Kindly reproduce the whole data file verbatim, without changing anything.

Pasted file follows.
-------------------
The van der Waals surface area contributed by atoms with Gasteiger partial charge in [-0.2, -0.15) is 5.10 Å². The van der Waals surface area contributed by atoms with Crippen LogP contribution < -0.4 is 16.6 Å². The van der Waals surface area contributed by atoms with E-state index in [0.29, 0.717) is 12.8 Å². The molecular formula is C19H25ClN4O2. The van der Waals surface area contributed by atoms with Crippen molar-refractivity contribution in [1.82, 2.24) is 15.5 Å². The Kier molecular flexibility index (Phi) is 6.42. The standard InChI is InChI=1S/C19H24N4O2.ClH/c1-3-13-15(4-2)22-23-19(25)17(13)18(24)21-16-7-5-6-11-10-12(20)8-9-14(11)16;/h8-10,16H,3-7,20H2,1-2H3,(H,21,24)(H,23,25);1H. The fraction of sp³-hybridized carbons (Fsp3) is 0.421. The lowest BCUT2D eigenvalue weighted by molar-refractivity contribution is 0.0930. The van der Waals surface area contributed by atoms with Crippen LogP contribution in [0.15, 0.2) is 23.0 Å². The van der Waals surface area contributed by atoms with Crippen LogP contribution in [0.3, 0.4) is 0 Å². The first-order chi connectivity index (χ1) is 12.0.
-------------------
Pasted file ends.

The van der Waals surface area contributed by atoms with Gasteiger partial charge in [-0.2, -0.15) is 5.10 Å². The van der Waals surface area contributed by atoms with Crippen LogP contribution < -0.4 is 16.6 Å². The van der Waals surface area contributed by atoms with E-state index in [0.29, 0.717) is 12.8 Å². The molecular formula is C19H25ClN4O2. The van der Waals surface area contributed by atoms with Crippen molar-refractivity contribution in [1.82, 2.24) is 15.5 Å². The Kier molecular flexibility index (Phi) is 6.42. The standard InChI is InChI=1S/C19H24N4O2.ClH/c1-3-13-15(4-2)22-23-19(25)17(13)18(24)21-16-7-5-6-11-10-12(20)8-9-14(11)16;/h8-10,16H,3-7,20H2,1-2H3,(H,21,24)(H,23,25);1H. The fraction of sp³-hybridized carbons (Fsp3) is 0.421. The lowest BCUT2D eigenvalue weighted by molar-refractivity contribution is 0.0930. The van der Waals surface area contributed by atoms with Crippen LogP contribution in [0.15, 0.2) is 23.0 Å². The van der Waals surface area contributed by atoms with Crippen LogP contribution in [0.3, 0.4) is 0 Å². The first-order chi connectivity index (χ1) is 12.0.